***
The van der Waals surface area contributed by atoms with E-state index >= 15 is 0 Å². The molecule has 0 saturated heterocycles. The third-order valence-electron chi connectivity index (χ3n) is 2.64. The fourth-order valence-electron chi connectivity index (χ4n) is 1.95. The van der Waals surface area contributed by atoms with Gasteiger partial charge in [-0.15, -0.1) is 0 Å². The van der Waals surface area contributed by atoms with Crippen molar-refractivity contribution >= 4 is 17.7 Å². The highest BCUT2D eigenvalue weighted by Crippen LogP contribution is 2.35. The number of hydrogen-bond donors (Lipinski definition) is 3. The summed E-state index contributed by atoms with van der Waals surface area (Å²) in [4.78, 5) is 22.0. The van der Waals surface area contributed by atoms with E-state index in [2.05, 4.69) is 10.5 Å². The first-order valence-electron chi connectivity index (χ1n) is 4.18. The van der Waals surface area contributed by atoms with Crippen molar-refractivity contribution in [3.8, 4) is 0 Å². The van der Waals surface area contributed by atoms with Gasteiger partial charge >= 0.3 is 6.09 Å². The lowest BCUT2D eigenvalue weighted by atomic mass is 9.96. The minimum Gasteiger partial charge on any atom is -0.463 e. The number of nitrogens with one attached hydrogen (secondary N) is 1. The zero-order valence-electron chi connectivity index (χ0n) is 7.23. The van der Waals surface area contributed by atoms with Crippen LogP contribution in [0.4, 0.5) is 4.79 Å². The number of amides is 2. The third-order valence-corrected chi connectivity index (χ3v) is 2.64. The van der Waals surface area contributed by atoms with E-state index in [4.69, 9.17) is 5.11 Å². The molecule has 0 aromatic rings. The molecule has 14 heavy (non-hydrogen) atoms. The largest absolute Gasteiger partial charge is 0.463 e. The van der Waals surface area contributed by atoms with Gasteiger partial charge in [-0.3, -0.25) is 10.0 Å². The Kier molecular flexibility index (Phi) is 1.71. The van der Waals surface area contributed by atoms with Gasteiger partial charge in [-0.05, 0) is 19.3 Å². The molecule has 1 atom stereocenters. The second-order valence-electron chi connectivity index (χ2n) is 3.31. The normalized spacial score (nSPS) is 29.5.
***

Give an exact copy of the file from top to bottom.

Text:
The van der Waals surface area contributed by atoms with E-state index >= 15 is 0 Å². The molecule has 0 saturated heterocycles. The third-order valence-electron chi connectivity index (χ3n) is 2.64. The fourth-order valence-electron chi connectivity index (χ4n) is 1.95. The van der Waals surface area contributed by atoms with Gasteiger partial charge in [-0.15, -0.1) is 0 Å². The van der Waals surface area contributed by atoms with Crippen molar-refractivity contribution >= 4 is 17.7 Å². The highest BCUT2D eigenvalue weighted by Crippen LogP contribution is 2.35. The number of hydrogen-bond donors (Lipinski definition) is 3. The summed E-state index contributed by atoms with van der Waals surface area (Å²) in [4.78, 5) is 22.0. The van der Waals surface area contributed by atoms with E-state index in [2.05, 4.69) is 10.5 Å². The first-order valence-electron chi connectivity index (χ1n) is 4.18. The van der Waals surface area contributed by atoms with Crippen molar-refractivity contribution in [3.8, 4) is 0 Å². The van der Waals surface area contributed by atoms with Gasteiger partial charge >= 0.3 is 6.09 Å². The lowest BCUT2D eigenvalue weighted by atomic mass is 9.96. The minimum Gasteiger partial charge on any atom is -0.463 e. The number of nitrogens with one attached hydrogen (secondary N) is 1. The zero-order valence-electron chi connectivity index (χ0n) is 7.23. The van der Waals surface area contributed by atoms with Crippen LogP contribution in [0.4, 0.5) is 4.79 Å². The number of amides is 2. The third-order valence-corrected chi connectivity index (χ3v) is 2.64. The van der Waals surface area contributed by atoms with E-state index in [4.69, 9.17) is 5.11 Å². The molecule has 0 aromatic rings. The molecule has 14 heavy (non-hydrogen) atoms. The largest absolute Gasteiger partial charge is 0.463 e. The van der Waals surface area contributed by atoms with Gasteiger partial charge in [-0.3, -0.25) is 10.0 Å². The Kier molecular flexibility index (Phi) is 1.71. The van der Waals surface area contributed by atoms with Gasteiger partial charge in [-0.05, 0) is 19.3 Å². The molecule has 1 atom stereocenters. The second-order valence-electron chi connectivity index (χ2n) is 3.31. The normalized spacial score (nSPS) is 29.5.